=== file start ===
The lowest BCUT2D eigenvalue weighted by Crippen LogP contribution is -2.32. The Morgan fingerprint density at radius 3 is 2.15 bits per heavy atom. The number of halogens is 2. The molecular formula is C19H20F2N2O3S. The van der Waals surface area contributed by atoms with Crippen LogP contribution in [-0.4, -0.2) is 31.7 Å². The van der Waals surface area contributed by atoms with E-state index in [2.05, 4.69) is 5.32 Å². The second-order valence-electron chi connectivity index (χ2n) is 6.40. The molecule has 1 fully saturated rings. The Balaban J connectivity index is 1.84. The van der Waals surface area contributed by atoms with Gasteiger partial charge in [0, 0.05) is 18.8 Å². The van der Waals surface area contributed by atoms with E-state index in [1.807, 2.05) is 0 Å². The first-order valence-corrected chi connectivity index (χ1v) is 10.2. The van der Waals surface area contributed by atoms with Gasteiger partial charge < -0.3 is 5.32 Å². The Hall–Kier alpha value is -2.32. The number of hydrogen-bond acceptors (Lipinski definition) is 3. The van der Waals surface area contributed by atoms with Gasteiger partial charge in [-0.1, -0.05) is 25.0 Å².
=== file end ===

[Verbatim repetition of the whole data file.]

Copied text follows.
The lowest BCUT2D eigenvalue weighted by Crippen LogP contribution is -2.32. The Morgan fingerprint density at radius 3 is 2.15 bits per heavy atom. The number of halogens is 2. The molecular formula is C19H20F2N2O3S. The van der Waals surface area contributed by atoms with Crippen LogP contribution in [-0.4, -0.2) is 31.7 Å². The van der Waals surface area contributed by atoms with E-state index in [2.05, 4.69) is 5.32 Å². The second-order valence-electron chi connectivity index (χ2n) is 6.40. The molecule has 1 fully saturated rings. The Balaban J connectivity index is 1.84. The van der Waals surface area contributed by atoms with Gasteiger partial charge in [0, 0.05) is 18.8 Å². The van der Waals surface area contributed by atoms with E-state index in [1.807, 2.05) is 0 Å². The first-order valence-corrected chi connectivity index (χ1v) is 10.2. The van der Waals surface area contributed by atoms with Gasteiger partial charge < -0.3 is 5.32 Å². The Hall–Kier alpha value is -2.32. The number of hydrogen-bond acceptors (Lipinski definition) is 3. The van der Waals surface area contributed by atoms with Gasteiger partial charge in [-0.1, -0.05) is 25.0 Å².